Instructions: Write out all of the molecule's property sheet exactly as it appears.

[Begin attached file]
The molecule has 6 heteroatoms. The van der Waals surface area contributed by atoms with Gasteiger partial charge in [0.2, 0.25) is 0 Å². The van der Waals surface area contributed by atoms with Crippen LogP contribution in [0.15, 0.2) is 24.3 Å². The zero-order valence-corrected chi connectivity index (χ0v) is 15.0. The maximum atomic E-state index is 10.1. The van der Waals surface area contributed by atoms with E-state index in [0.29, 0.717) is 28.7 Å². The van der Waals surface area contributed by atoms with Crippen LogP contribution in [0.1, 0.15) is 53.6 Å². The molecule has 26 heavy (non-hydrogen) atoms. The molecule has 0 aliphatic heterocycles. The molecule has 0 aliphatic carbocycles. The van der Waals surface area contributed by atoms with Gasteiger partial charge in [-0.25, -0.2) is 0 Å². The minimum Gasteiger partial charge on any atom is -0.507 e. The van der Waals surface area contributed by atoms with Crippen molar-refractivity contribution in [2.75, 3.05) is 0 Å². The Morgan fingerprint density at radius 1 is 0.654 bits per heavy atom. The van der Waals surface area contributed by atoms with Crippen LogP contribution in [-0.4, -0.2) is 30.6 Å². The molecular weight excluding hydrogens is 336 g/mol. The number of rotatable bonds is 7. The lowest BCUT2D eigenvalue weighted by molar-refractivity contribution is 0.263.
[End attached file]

The molecule has 6 heteroatoms. The van der Waals surface area contributed by atoms with Gasteiger partial charge in [0.2, 0.25) is 0 Å². The van der Waals surface area contributed by atoms with Crippen LogP contribution in [0.15, 0.2) is 24.3 Å². The zero-order valence-corrected chi connectivity index (χ0v) is 15.0. The maximum atomic E-state index is 10.1. The van der Waals surface area contributed by atoms with E-state index in [0.29, 0.717) is 28.7 Å². The van der Waals surface area contributed by atoms with Crippen LogP contribution in [0.1, 0.15) is 53.6 Å². The molecule has 26 heavy (non-hydrogen) atoms. The molecule has 0 aliphatic heterocycles. The molecule has 0 aliphatic carbocycles. The van der Waals surface area contributed by atoms with Gasteiger partial charge in [-0.25, -0.2) is 0 Å². The minimum Gasteiger partial charge on any atom is -0.507 e. The van der Waals surface area contributed by atoms with Crippen molar-refractivity contribution in [2.75, 3.05) is 0 Å². The Morgan fingerprint density at radius 1 is 0.654 bits per heavy atom. The van der Waals surface area contributed by atoms with Crippen LogP contribution in [-0.4, -0.2) is 30.6 Å². The molecular weight excluding hydrogens is 336 g/mol. The number of rotatable bonds is 7. The lowest BCUT2D eigenvalue weighted by molar-refractivity contribution is 0.263.